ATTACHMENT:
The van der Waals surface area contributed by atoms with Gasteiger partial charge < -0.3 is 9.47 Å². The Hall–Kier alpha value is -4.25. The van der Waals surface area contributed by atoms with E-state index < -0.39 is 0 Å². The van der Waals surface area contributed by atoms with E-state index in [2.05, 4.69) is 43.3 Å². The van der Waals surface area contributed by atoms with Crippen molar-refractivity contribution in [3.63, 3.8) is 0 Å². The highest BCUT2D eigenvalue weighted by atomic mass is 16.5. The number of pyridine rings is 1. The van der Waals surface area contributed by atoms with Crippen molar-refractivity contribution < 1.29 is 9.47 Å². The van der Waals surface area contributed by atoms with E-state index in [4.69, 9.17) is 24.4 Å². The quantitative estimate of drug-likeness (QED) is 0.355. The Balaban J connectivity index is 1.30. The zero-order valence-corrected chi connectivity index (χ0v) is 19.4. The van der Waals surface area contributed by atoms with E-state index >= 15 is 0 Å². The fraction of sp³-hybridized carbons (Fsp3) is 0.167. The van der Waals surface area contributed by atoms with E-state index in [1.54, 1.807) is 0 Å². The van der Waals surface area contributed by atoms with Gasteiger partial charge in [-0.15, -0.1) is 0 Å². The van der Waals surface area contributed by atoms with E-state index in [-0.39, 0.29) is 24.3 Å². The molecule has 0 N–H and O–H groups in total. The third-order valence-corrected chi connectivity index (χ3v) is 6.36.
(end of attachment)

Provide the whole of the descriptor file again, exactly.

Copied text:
The van der Waals surface area contributed by atoms with Gasteiger partial charge < -0.3 is 9.47 Å². The Hall–Kier alpha value is -4.25. The van der Waals surface area contributed by atoms with E-state index < -0.39 is 0 Å². The van der Waals surface area contributed by atoms with E-state index in [2.05, 4.69) is 43.3 Å². The van der Waals surface area contributed by atoms with Crippen molar-refractivity contribution in [3.63, 3.8) is 0 Å². The highest BCUT2D eigenvalue weighted by atomic mass is 16.5. The number of pyridine rings is 1. The van der Waals surface area contributed by atoms with Crippen molar-refractivity contribution < 1.29 is 9.47 Å². The van der Waals surface area contributed by atoms with E-state index in [4.69, 9.17) is 24.4 Å². The quantitative estimate of drug-likeness (QED) is 0.355. The Balaban J connectivity index is 1.30. The zero-order valence-corrected chi connectivity index (χ0v) is 19.4. The van der Waals surface area contributed by atoms with E-state index >= 15 is 0 Å². The fraction of sp³-hybridized carbons (Fsp3) is 0.167. The van der Waals surface area contributed by atoms with E-state index in [1.54, 1.807) is 0 Å². The van der Waals surface area contributed by atoms with Gasteiger partial charge in [-0.15, -0.1) is 0 Å². The van der Waals surface area contributed by atoms with E-state index in [-0.39, 0.29) is 24.3 Å². The molecule has 0 N–H and O–H groups in total. The third-order valence-corrected chi connectivity index (χ3v) is 6.36.